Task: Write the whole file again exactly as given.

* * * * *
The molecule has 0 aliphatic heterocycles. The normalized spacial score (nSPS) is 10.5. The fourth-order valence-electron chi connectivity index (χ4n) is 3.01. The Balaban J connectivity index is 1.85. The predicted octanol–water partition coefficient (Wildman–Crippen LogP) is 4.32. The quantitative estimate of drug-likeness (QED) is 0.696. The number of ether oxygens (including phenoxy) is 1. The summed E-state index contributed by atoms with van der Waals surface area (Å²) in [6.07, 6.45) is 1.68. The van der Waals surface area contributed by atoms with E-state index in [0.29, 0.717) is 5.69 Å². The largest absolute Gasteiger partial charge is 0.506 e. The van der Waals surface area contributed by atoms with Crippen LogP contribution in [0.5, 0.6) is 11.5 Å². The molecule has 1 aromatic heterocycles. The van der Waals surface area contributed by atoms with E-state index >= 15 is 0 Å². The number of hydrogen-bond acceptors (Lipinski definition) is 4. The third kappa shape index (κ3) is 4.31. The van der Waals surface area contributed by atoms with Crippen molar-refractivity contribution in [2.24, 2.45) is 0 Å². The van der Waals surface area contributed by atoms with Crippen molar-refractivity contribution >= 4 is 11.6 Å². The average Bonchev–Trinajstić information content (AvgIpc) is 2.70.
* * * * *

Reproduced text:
The molecule has 0 aliphatic heterocycles. The normalized spacial score (nSPS) is 10.5. The fourth-order valence-electron chi connectivity index (χ4n) is 3.01. The Balaban J connectivity index is 1.85. The predicted octanol–water partition coefficient (Wildman–Crippen LogP) is 4.32. The quantitative estimate of drug-likeness (QED) is 0.696. The number of ether oxygens (including phenoxy) is 1. The summed E-state index contributed by atoms with van der Waals surface area (Å²) in [6.07, 6.45) is 1.68. The van der Waals surface area contributed by atoms with E-state index in [0.29, 0.717) is 5.69 Å². The largest absolute Gasteiger partial charge is 0.506 e. The van der Waals surface area contributed by atoms with Crippen LogP contribution in [0.5, 0.6) is 11.5 Å². The molecule has 1 aromatic heterocycles. The van der Waals surface area contributed by atoms with E-state index >= 15 is 0 Å². The number of hydrogen-bond acceptors (Lipinski definition) is 4. The third kappa shape index (κ3) is 4.31. The van der Waals surface area contributed by atoms with Crippen molar-refractivity contribution in [2.24, 2.45) is 0 Å². The van der Waals surface area contributed by atoms with Crippen molar-refractivity contribution >= 4 is 11.6 Å². The average Bonchev–Trinajstić information content (AvgIpc) is 2.70.